Within the 24 hours surrounding Indian Prime Minister Narendra Modi’s announcement of the government’s new, pro-manufacturing “Make in India” policy, the nation also boasted a successful mission to Mars and a credit rating that had been raised from “negative” to “stable” by Standard & Poor’s. Suddenly, a lot of things seemed to be going India’s way — but for “Make in India,” at least, there are plenty of hurdles ahead. 
    The campaign, which focuses on the manufacturing sector, is not going to be easy to deliver, despite the enthusiasm that accompanied the launch of the effort’s new logo and website. FDI (foreign direct investment), Modi, told investors, should stand for First Develop India. “India is the only country in the world which offers the unique combination of democracy, demography, and demand,” he said. In the audience were CEOs from abroad — Maruti Suzuki’s Kenichi Ayukawa and Lockheed Martin’s Phil Shaw — and home, including Tata Group chief Cyrus Mistry, Reliance head Mukesh Ambani, Kumar Mangalam Birla of the Aditya Birla Group and IT tycoon Azim Premji.
    Modi followed the launch with meetings with other CEOs, such as Mary Barra of General Motors, Jeff Bezos of Amazon, Mark Zuckerberg of Facebook, Satya Nadella of Microsoft and (earlier) Indra Nooyi of PepsiCo. They all gave the appropriate soundbites to the media. But the key question is: Will they bite? Will they be able to convince their boards and Fore companies to invest in India? Will Make in India work?
    “This is a great idea,” says Jagmohan Raju, professor of marketing at Wharton. “The Indian consumer has come of age, and domestic demand will continue to increase to justify the production of goods in India. Twitter  If goods are produced in India, it creates manufacturing sector jobs. It creates an infrastructure of ancillary industries. More jobs will be created in the industrial sector and the economy will get a boost. Japan started its growth path by making goods for the U.S. China has a strong manufacturing base. India can achieve the same.”
    Getting Rid of Red Tape
    “There are several hurdles to Modi’s Make in India campaign,” counters Ravi Aron, professor at Johns Hopkins Carey Business School. “The reason that there is very little manufacturing investment in India is not because the country has done a poor job of marketing itself. Twitter  India today is a bad choice for foreign investment in manufacturing. It is not surprising that manufacturing accounts for only about 15% of the Indian GDP.”
    “Poor infrastructure, crony capitalism and corruption have likely done more to dissuade investment than labor laws.”–Janice Bellace
     Modi has not yet initiated many policy changes to improve the business climate in India, although he has assured investors that a red carpet will replace red tape. India is currently ranked 134th in the World Bank’s Ease of Doing Business list. According to government officials, as part of the Make in India initiative, all hurdles related to starting or doing business in India will now be resolved in a maximum of 72 hours. The government has created a panel of experts and representatives from various departments to hear issues related to domestic and global investment. To put that in perspective, Vodafone has been fighting the government in the courts for several years. Walmart is still waiting on the sidelines, having abandoned its partnership with the Bharti Group.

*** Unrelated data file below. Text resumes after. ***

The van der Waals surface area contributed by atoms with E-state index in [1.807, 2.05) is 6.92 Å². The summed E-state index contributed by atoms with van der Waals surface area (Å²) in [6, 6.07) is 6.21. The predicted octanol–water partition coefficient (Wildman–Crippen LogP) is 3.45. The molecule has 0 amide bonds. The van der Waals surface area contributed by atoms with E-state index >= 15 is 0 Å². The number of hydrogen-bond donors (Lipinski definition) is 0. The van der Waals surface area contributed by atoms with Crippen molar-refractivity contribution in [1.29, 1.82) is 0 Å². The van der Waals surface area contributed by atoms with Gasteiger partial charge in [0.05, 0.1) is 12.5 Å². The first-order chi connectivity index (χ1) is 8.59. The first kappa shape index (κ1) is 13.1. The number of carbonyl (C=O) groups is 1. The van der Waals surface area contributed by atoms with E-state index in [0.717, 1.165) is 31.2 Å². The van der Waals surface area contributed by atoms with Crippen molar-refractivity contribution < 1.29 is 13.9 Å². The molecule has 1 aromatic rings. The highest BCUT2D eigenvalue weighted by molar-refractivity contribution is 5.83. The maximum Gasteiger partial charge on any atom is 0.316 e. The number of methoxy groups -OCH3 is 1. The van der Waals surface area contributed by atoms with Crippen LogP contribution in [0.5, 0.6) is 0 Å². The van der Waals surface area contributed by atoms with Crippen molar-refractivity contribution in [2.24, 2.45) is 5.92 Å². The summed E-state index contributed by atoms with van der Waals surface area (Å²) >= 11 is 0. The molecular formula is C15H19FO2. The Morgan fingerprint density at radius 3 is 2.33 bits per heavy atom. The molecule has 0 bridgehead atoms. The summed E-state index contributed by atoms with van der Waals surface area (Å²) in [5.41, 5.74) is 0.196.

Almost a month after the new policy was announced, the government amended some of the labor laws. The changes pertain to the system of inspection of companies, known as the Inspector Raj. Under the new system, inspectors will no longer be able to visit companies of their choice and stay there for as long as they want. A computerized database system will decide who goes where. There is also a time limit for filing reports. An online Shram Suvidha portal has been unveiled for employers to submit one compliance report for 16 labor laws. “These facilities are what I call minimum government, maximum governance,” Modi said at the launch of the campaign. There were a few other measures, such as portability of provident funds, designed to benefit employees. But the Industrial Disputes Act, which does not allow a company to close down a loss-making unit, remains intact for now.
    “Modi has taken the position that India must be transparent and efficient,” says Janice Bellace, professor of legal studies and business ethics at Wharton. “Poor infrastructure, crony capitalism and corruption have likely done more to dissuade investment than labor laws. What Modi needs to do is eliminate outdated legislation and replace them with up-to-date laws, where appropriate, and streamline compliance and enforcement procedures. Most importantly, Modi should commit the government of India to ‘decent work,’ an International Labor Organization term that includes opportunity, security, adequate remuneration and freedom of association.”
    Modi is trying to change mindsets — that of labor, of bureaucrats and of employers. “The policy offers few tangibles except acceptance of self-certified documents, a 72-hour window to get clarifications on the Make in India website and 25 defined focus areas,” says Radhicka Kapoor, fellow at the Indian Council for Research and International Economic Relations and the author of a recent paper titled, “Creating Jobs in India’s Organized Manufacturing Sector.”